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I guess I have missed the obvious, maybe, but I am lost for a good answer.

I am developing a stand alone program that will be running on a Linux (Ubuntu?) embedded PC inside a piece of hardware. I want it to be the "thing" SNMP talks to. Well, short of compiling in my own SNMD "daemon" code and persuading Linux to let a general user have access to port 161, I think I'll opt for Net-SNMP's snmpd. I am open to suggestions for better products to use. LGPL, BSD, MIT, licenses, please.

I am working separately on the MIB and assigning OIDs, etc. I know what vars I want to set and get, etc.

I have read and reread the stuff on making an SNMP/snmpd Agent and/or subagent. Near as I can tell, they are both compiled into snmp or linked to it as a shared library. Right?

So, how do I get that agent to talk to my sepaprate program running in a separate general user session? Is there a direct technique to use? D-Bus? ppen()? Named pipes? Shared memory? Temp files? UDP port? Something better? Or do I really want to turn my program into a .SO and let snmpd launch it? I assume at that point I'd be abe to tell snmpd where to call in to me to get/set vars. Right?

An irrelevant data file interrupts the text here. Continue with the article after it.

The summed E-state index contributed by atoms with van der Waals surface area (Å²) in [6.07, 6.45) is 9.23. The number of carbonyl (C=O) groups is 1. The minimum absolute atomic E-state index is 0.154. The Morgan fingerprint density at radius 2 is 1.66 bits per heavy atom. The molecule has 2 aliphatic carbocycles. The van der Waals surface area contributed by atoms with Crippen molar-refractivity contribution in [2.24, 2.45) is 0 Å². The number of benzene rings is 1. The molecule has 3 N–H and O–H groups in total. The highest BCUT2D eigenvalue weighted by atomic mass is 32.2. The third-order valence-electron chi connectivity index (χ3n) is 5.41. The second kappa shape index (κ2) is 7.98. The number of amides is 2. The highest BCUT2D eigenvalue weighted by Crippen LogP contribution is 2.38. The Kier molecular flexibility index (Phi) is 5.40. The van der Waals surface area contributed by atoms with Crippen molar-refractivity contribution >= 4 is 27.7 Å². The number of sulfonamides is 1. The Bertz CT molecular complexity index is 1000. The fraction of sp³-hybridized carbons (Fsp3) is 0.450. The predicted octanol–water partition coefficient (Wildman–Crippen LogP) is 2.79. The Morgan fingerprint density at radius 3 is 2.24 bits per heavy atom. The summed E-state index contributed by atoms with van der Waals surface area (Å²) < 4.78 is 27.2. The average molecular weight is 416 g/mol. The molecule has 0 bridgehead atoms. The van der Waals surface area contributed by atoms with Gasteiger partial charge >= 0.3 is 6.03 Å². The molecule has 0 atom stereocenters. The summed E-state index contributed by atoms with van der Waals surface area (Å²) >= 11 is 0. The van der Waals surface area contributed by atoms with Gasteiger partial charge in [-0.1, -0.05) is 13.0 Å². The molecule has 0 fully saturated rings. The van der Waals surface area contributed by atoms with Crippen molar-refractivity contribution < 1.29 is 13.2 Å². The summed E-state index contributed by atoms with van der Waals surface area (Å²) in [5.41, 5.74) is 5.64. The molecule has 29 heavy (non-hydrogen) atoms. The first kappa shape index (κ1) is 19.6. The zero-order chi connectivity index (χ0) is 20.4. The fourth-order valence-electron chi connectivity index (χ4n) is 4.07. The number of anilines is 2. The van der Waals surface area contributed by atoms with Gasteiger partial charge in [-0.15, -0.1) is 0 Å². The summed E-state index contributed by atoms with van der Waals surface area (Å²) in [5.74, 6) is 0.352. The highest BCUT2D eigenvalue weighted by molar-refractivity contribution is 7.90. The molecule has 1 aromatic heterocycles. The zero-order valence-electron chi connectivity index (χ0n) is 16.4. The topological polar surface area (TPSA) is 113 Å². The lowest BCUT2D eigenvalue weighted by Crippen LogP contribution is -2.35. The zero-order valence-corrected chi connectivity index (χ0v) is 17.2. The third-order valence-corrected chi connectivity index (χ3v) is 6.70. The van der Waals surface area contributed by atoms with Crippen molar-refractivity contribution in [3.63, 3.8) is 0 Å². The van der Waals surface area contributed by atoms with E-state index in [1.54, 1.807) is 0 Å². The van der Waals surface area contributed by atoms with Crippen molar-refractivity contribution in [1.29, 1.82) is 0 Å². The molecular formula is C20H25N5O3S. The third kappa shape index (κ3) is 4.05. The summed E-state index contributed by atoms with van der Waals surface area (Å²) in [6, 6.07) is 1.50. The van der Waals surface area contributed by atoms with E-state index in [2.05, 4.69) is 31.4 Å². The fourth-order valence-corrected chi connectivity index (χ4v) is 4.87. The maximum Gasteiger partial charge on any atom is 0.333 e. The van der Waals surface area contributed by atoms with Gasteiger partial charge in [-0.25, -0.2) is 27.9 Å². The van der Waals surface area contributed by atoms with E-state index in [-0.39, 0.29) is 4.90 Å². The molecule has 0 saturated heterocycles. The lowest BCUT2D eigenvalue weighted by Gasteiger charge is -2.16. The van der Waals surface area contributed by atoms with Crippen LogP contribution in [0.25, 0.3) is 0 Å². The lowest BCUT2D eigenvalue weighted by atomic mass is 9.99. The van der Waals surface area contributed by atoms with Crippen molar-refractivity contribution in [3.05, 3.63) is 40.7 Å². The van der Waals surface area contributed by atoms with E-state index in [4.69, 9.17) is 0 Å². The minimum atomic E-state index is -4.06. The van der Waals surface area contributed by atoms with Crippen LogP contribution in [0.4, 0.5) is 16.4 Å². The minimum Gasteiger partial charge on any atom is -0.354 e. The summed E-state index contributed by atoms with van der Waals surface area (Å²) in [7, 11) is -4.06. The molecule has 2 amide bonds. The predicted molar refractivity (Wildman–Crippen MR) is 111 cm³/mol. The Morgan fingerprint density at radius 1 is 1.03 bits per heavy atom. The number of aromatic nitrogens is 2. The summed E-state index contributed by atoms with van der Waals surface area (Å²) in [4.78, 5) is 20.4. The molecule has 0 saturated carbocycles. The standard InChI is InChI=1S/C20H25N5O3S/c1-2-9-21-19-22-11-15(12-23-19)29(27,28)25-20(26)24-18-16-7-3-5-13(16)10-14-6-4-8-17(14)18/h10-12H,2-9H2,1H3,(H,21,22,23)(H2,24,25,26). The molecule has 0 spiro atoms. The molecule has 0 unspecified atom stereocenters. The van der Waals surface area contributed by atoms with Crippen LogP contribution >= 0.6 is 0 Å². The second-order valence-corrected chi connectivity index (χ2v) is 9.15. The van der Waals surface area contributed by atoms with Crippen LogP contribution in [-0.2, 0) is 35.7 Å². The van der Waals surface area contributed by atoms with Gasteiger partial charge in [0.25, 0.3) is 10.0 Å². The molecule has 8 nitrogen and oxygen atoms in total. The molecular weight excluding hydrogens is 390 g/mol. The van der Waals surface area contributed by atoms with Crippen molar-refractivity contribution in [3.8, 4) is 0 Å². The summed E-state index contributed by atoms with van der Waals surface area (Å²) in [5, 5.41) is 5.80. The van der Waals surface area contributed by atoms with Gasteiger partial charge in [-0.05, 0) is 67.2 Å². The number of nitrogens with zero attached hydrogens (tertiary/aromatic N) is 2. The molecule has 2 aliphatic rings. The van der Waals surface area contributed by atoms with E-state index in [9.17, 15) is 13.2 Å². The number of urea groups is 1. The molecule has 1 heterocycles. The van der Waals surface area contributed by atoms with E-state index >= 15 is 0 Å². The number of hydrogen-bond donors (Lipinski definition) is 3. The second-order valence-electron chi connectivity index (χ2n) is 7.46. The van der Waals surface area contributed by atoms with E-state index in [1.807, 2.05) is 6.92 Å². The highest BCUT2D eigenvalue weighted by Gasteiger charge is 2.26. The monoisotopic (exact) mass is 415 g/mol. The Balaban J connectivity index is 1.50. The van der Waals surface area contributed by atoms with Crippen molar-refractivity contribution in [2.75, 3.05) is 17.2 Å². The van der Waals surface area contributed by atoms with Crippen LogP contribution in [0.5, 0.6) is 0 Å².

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1 Answer 1

The "AgentX" protocol is a way for arbitrary applications to supply SNMP services to a running system SNMP daemon. Your application listens on some port other than 161 (typically a library will take care of the details for you), and the system snmpd will forward requests for your OIDs to your subagent. This method doesn't involve linking any code into the system snmpd.

Often an easier way is to configure the system snmpd to run a script to get or set data. The script can, if you like, use some other kind of IPC to talk to your application (such as JSON to an HTTP server, for example).

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